January 29, 2002
Mr. John A. Holtaway
ABA Center for Professional Responsibility
541 North Fairbanks Court, 14 th Floor
Chicago, Illinois 60611
RE: Commission on Multijurisdictional Practice
On behalf of the American Bar Association’s ("ABA") Standing Committee on Legal Assistance for Military Personnel ("LAMP"), I would like to thank you for the opportunity to comment on the Commission’s Interim Report on Multijurisdictional Practice.
Having completed a careful review of the report, the LAMP Committee wishes to communicate its sincere appreciation for the Commission’s overall outstanding efforts, but is nevertheless compelled to voice its disagreement with the proposed language of note forty-four (44) to Comment 3.8 (page 45). As developed in detail infra, the LAMP Committee respectfully requests that the language stating that the commission "is uncertain whether military lawyers are in fact legally authorized to represent individuals outside the jurisdictions in which they are licensed" be deleted. The LAMP Committee submits that a reading of Title 10 United States Code § 1044 et seq., directly contradicts that particular statement thereby justifying its removal.
The provision of legal assistance (i.e., the drafting of wills, legal documents, advising service members regarding a variety of legal issues, etc.), to active and retired service members, as well as their dependents, has enjoyed a successful history dating well over sixty (60) years. The ABA has played a major role in that success. As you may know, the ABA created the Committee on National Defense in 1940. That Committee’s primary mission was to cooperate with governmental agencies in the preparation for the national defense by offering any necessary legal assistance support. Although the name of the Committee changed twice, once in 1953 and to its current title in 1976, the mission has remained the same over the past sixty (60) years – to promote the delivery of free, quality civil legal services to military personnel and their families.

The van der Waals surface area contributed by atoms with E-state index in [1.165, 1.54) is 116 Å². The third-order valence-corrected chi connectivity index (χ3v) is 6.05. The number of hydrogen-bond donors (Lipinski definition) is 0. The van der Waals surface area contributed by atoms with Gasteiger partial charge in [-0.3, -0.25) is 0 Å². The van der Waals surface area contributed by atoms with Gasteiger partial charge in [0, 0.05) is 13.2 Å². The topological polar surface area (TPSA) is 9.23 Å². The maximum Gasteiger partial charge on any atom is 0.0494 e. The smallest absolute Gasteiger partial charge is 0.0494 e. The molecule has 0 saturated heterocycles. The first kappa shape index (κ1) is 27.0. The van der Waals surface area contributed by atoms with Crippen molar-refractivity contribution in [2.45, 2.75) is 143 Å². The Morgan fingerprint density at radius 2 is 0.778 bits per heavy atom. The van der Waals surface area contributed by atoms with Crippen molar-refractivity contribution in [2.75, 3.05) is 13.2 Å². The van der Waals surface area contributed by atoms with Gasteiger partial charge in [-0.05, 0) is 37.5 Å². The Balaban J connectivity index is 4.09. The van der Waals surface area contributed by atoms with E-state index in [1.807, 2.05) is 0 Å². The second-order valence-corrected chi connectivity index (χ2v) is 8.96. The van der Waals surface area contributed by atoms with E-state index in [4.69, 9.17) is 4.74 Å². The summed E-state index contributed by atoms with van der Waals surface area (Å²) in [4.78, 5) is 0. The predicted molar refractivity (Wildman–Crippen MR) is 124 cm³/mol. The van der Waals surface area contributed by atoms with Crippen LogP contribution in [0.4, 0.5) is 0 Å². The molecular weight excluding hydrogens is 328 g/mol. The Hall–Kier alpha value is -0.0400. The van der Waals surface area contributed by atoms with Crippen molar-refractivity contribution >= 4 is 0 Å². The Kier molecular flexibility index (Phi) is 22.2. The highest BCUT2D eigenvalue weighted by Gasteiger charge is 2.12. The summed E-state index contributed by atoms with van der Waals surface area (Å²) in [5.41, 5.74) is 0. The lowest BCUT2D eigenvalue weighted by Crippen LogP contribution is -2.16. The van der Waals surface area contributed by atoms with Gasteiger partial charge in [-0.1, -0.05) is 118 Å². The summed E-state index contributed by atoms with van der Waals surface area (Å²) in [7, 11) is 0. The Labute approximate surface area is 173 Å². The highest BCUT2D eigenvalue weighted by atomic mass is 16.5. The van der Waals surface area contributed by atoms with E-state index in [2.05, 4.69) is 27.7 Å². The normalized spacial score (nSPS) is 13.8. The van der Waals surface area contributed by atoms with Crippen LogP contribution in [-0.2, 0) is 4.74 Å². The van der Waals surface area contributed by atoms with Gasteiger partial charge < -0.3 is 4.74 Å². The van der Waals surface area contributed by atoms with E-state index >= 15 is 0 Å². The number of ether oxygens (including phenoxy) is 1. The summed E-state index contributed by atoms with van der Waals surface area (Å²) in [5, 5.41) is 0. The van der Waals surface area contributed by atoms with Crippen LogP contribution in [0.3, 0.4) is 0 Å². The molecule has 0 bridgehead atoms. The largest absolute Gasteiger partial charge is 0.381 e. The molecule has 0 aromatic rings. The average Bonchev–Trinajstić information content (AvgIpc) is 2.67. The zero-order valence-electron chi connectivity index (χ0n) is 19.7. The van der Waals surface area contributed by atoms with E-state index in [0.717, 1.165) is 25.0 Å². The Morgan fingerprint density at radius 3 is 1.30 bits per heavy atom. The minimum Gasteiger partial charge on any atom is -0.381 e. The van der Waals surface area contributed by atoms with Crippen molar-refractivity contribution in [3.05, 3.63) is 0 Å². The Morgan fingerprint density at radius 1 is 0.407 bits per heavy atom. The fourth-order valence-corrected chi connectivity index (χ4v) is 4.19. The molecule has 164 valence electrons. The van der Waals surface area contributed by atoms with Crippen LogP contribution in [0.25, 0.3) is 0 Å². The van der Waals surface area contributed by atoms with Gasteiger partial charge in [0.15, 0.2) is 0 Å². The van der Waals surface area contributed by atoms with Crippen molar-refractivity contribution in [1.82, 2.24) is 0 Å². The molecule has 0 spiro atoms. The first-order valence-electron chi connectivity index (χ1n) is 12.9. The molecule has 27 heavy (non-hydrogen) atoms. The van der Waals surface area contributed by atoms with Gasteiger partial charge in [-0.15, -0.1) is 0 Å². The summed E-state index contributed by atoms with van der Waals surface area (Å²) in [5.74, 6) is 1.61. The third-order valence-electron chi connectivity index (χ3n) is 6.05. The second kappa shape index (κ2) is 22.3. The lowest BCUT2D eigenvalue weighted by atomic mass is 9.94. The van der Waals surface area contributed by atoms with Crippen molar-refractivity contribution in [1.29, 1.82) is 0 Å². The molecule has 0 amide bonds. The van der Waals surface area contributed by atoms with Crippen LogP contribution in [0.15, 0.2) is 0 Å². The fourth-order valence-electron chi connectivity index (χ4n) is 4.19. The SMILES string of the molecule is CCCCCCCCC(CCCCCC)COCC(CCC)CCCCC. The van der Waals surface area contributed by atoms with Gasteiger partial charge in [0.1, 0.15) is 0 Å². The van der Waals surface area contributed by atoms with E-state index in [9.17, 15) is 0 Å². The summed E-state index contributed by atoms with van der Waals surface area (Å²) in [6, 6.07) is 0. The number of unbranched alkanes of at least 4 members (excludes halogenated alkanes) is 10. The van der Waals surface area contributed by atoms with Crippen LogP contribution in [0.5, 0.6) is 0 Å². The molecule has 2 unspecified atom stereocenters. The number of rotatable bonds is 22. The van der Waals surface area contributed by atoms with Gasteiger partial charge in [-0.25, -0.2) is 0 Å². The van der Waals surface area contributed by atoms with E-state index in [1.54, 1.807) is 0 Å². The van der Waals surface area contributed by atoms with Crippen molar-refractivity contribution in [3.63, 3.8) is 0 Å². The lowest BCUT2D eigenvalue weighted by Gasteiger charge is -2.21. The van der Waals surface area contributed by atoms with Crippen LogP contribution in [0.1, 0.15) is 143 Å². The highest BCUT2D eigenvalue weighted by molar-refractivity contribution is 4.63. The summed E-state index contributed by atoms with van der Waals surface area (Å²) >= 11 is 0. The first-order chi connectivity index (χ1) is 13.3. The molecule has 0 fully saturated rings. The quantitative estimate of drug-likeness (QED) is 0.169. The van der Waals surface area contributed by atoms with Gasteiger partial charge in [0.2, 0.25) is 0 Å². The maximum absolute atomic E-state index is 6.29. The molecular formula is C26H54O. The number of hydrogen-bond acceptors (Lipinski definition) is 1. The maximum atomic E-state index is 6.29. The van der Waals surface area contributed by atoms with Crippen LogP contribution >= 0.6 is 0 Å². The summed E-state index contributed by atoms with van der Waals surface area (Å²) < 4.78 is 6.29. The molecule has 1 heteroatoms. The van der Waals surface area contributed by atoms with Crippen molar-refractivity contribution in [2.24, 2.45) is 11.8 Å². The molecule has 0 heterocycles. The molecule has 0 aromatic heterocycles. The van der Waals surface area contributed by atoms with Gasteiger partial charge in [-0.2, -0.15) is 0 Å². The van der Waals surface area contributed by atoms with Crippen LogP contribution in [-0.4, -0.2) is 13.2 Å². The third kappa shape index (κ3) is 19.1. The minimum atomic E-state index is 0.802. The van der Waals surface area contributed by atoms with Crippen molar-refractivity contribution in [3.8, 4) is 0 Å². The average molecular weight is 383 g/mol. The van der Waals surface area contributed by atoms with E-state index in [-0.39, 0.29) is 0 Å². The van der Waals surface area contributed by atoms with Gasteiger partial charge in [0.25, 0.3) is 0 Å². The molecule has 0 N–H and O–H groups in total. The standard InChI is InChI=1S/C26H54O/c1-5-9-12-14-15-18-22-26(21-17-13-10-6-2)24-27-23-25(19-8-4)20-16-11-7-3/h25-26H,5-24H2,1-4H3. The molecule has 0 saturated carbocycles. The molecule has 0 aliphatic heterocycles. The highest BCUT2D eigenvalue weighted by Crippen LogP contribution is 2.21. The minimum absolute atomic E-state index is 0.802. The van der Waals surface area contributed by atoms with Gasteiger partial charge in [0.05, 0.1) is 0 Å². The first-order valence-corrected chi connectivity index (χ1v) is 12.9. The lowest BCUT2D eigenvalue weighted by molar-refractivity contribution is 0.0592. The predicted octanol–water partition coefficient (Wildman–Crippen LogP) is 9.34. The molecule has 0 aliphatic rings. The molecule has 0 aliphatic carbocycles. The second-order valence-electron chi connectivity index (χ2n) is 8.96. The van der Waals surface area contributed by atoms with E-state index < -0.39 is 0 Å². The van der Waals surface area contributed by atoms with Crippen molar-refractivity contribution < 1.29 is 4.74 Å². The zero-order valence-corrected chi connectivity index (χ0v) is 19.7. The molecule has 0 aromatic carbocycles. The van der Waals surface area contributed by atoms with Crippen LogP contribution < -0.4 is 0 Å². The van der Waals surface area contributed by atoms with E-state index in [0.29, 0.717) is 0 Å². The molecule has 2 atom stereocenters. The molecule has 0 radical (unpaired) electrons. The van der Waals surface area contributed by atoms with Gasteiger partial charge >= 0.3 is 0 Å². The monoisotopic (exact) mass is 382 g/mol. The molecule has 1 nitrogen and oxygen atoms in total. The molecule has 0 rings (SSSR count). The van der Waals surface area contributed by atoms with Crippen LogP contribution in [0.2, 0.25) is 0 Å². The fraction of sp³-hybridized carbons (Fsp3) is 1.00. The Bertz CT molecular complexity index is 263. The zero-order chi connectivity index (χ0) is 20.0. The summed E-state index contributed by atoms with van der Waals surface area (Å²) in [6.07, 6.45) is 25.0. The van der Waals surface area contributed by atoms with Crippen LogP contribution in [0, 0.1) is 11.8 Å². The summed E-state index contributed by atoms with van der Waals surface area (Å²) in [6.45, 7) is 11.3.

The Armed Forces Secretaries ability to provide legal assistance was formally codified in a federal statute in 1984. Pursuant to Title 10 United States Code § 1044 et seq., the Armed Forces have provided legal assistance to literally millions of active duty and retired personnel. Section 1044 expressly provides in part that: